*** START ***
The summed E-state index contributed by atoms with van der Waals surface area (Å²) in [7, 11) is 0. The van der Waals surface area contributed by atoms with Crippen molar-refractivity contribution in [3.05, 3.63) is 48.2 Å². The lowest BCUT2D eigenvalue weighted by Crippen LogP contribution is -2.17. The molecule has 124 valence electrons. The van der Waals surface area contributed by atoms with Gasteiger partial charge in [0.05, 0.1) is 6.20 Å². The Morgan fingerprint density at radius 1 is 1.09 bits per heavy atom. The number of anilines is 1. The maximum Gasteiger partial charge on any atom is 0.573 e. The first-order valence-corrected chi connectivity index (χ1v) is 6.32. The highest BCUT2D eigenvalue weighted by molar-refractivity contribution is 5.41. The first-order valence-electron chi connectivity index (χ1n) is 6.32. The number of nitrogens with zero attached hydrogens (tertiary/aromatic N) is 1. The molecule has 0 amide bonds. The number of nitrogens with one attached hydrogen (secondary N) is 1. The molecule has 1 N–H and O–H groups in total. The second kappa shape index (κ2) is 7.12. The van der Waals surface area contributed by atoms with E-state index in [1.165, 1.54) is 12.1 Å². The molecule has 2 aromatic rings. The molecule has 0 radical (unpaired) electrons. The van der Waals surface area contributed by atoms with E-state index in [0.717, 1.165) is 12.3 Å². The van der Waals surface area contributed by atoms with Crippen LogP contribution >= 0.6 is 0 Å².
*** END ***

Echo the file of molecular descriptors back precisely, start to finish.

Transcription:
The summed E-state index contributed by atoms with van der Waals surface area (Å²) in [7, 11) is 0. The van der Waals surface area contributed by atoms with Crippen molar-refractivity contribution in [3.05, 3.63) is 48.2 Å². The lowest BCUT2D eigenvalue weighted by Crippen LogP contribution is -2.17. The molecule has 124 valence electrons. The van der Waals surface area contributed by atoms with Gasteiger partial charge in [0.05, 0.1) is 6.20 Å². The Morgan fingerprint density at radius 1 is 1.09 bits per heavy atom. The number of anilines is 1. The maximum Gasteiger partial charge on any atom is 0.573 e. The first-order valence-corrected chi connectivity index (χ1v) is 6.32. The highest BCUT2D eigenvalue weighted by molar-refractivity contribution is 5.41. The first-order valence-electron chi connectivity index (χ1n) is 6.32. The number of nitrogens with zero attached hydrogens (tertiary/aromatic N) is 1. The molecule has 0 amide bonds. The number of nitrogens with one attached hydrogen (secondary N) is 1. The molecule has 1 N–H and O–H groups in total. The second kappa shape index (κ2) is 7.12. The van der Waals surface area contributed by atoms with E-state index in [1.165, 1.54) is 12.1 Å². The molecule has 2 aromatic rings. The molecule has 0 radical (unpaired) electrons. The van der Waals surface area contributed by atoms with E-state index in [0.717, 1.165) is 12.3 Å². The van der Waals surface area contributed by atoms with Crippen LogP contribution >= 0.6 is 0 Å².